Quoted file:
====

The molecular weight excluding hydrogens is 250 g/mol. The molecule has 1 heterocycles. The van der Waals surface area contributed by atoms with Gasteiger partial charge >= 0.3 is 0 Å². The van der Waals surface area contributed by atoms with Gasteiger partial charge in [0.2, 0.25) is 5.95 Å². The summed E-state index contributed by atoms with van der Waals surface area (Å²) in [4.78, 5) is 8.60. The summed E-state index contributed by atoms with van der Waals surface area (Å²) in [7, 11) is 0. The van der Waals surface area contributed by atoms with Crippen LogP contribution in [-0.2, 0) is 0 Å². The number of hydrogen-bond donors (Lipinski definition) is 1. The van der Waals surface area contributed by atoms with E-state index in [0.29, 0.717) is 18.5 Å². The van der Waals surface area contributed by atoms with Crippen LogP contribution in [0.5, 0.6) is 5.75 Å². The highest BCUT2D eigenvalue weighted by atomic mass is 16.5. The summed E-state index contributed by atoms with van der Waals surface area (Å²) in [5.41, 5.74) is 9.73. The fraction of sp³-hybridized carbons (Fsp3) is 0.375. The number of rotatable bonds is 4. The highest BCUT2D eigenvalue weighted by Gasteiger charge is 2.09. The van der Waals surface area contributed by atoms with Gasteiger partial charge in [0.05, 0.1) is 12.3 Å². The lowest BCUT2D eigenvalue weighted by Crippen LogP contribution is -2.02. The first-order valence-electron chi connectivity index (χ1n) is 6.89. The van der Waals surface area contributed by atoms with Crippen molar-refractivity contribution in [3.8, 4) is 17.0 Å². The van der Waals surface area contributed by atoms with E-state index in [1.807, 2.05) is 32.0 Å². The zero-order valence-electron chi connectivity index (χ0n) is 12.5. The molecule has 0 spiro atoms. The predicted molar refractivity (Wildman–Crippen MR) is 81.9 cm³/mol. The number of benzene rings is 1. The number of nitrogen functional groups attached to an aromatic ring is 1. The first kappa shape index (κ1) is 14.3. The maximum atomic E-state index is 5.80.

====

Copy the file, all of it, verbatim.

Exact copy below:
The molecular weight excluding hydrogens is 250 g/mol. The molecule has 1 heterocycles. The van der Waals surface area contributed by atoms with Gasteiger partial charge >= 0.3 is 0 Å². The van der Waals surface area contributed by atoms with Gasteiger partial charge in [0.2, 0.25) is 5.95 Å². The summed E-state index contributed by atoms with van der Waals surface area (Å²) in [4.78, 5) is 8.60. The summed E-state index contributed by atoms with van der Waals surface area (Å²) in [7, 11) is 0. The van der Waals surface area contributed by atoms with Crippen LogP contribution in [-0.2, 0) is 0 Å². The number of hydrogen-bond donors (Lipinski definition) is 1. The van der Waals surface area contributed by atoms with E-state index in [0.29, 0.717) is 18.5 Å². The van der Waals surface area contributed by atoms with Crippen LogP contribution in [0.5, 0.6) is 5.75 Å². The highest BCUT2D eigenvalue weighted by atomic mass is 16.5. The summed E-state index contributed by atoms with van der Waals surface area (Å²) in [5.41, 5.74) is 9.73. The fraction of sp³-hybridized carbons (Fsp3) is 0.375. The number of rotatable bonds is 4. The highest BCUT2D eigenvalue weighted by Gasteiger charge is 2.09. The van der Waals surface area contributed by atoms with Gasteiger partial charge in [0.05, 0.1) is 12.3 Å². The lowest BCUT2D eigenvalue weighted by Crippen LogP contribution is -2.02. The first-order valence-electron chi connectivity index (χ1n) is 6.89. The van der Waals surface area contributed by atoms with Crippen molar-refractivity contribution in [3.8, 4) is 17.0 Å². The van der Waals surface area contributed by atoms with E-state index in [1.807, 2.05) is 32.0 Å². The zero-order valence-electron chi connectivity index (χ0n) is 12.5. The molecule has 0 spiro atoms. The predicted molar refractivity (Wildman–Crippen MR) is 81.9 cm³/mol. The number of benzene rings is 1. The number of nitrogen functional groups attached to an aromatic ring is 1. The first kappa shape index (κ1) is 14.3. The maximum atomic E-state index is 5.80.